“This vicious attack on David is a reminder of the courage of these activists, and it is essential the government step-up its efforts to protect human rights activists exercising their democratic rights,” he added. “We will continue working with our partners on-the-ground to increase LGBTQ political participation, so that our community has a voice at the table and can work to end the intolerance and violence LGBTQ Hondurans regularly face.”

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Central America

Gay man elected to Honduran congress

Víctor Grajeda will serve as Congresswoman-elect Silvia Ayala’s substitute



Victor Grajeda (Foto cortesía de Víctor Grajeda)

SAN PEDRO SULA, Honduras — An openly gay man in Honduras made history on Sunday when he won a seat in the country’s Congress.

Grajeda will serve alongside Congresswoman-elect Silvia Ayala of the leftist Free Party (Partido Libre), who represents Cortés department in which the city of San Pedro Sula is located, as her substitute.

Reportar sin Miedo, the Los Angeles Blade’s media partner in Honduras, and Agencia Presentes, reported Grajeda received more than 100,000 votes. Grajeda is one of five openly LGBTQ candidates who ran for Congress.

“I am looking to open spaces and eliminate discrimination based on sexual orientation or identity,” said Grajeda.

Tegucigalpa Mayor Nasry Asfura, a member of outgoing President Juan Orlando Hernández’s ruling National Party (Partido Nacional), on Tuesday conceded defeat to President-elect Xiomara Castro of the Free Party.

Castro’s husband, former President Manuel Zelaya, was ousted from power in a 2009 coup.

Activists with whom the Blade has spoken say LGBTQ Hondurans continue to flee the country and migrate to the U.S. in order to escape rampant violence and discrimination and a lack of employment and educational opportunities. Castro, among other things, has publicly endorsed marriage rights for same-sex couples in Honduras.

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North Carolina

North Carolina Lt. Gov. Robinson rants at lawmaker over LGBTQ mention

The Senator was referencing Robinson’s anti-LGBTQ+, homophobic and transphobic public statements over the past several months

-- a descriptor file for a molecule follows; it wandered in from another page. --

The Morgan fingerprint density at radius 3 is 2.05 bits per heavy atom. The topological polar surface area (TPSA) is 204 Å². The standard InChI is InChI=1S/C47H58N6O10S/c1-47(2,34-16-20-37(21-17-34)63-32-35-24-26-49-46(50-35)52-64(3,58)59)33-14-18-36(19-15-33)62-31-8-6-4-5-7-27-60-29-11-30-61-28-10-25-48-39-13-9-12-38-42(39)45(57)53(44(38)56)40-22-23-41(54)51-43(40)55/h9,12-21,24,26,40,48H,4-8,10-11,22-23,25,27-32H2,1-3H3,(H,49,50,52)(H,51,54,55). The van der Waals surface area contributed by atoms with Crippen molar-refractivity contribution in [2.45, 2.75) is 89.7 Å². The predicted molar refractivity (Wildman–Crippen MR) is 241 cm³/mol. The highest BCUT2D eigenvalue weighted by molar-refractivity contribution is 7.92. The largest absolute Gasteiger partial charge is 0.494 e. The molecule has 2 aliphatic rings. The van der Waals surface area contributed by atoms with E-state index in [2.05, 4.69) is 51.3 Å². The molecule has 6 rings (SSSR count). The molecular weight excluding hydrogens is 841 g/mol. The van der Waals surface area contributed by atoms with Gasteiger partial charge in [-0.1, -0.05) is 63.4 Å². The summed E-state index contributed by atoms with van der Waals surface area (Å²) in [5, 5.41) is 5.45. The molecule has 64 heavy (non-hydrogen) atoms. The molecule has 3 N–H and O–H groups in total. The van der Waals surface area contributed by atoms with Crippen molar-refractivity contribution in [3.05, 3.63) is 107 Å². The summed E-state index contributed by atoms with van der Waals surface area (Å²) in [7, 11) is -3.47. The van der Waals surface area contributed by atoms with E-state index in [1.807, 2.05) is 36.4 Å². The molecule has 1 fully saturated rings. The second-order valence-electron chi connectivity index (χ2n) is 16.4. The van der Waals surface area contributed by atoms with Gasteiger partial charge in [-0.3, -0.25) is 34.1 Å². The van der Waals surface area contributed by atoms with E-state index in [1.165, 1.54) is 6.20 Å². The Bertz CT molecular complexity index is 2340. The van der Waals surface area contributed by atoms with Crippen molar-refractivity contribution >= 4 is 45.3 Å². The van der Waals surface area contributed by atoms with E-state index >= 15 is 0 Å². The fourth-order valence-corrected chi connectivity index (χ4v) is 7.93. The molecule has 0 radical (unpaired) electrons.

Lt. Gov. Mark Robinson ( Screenshot via NBC-affiliate WCNC-TV, Charlotte, North Carolina)

RALEIGH – In a heated tirade in the hallways of the North Carolina capitol building captured on a mobile phone Monday, Republican Lt. Gov. Mark Robinson, the state’s highest elected Black official launched into an attack on Democratic State Senator Julie Mayfield.

The tirade was witnessed by a dozen people including lawmakers, staff, and visitors. State Sen. Natasha Marcus (D-Davidson), who witnessed the confrontation and caught part of the tirade on her mobile told the Charlotte News-Observer; ““It was a rant. He berated her, and he yelled as loudly as he could.” 

The lieutenant governor, who presides over the state Senate, approached Senator Mayfield in the hallway outside the Senate chamber after lawmakers adjourned and “wagged” his finger in her face, Marcus said.

Mayfield had addressed the Senate earlier Monday, after a vote where she highlighted the increasing deadly violence against Black people and ongoing discrimination against LGBTQ people.

In her remarks to her colleagues she said; “It is convenient fiction that we can say something in a particular forum and not expect to be held accountable for those words in another,” Mayfield said. “We are elected officials. And if we can’t respect our constituents rather than viciously attack some of them, then maybe we’re in the wrong job.”

The Senator was referencing Robinson’s anti-LGBTQ+, homophobic and transphobic public statements over the past several months.

Speaking to parishioners at the Berean Baptist Church in Winston-Salem on Sunday, November 14, Robinson attacked the LGBTQ+ community, captured on the church’s YouTube livestream.

Robinson said in his sermon that he questioned the “purpose” of being gay; said heterosexual couples are “superior” to gay couples; and that he didn’t want to explain to his grandchildren why two men are kissing if they see that on television the Charlotte Observer reported.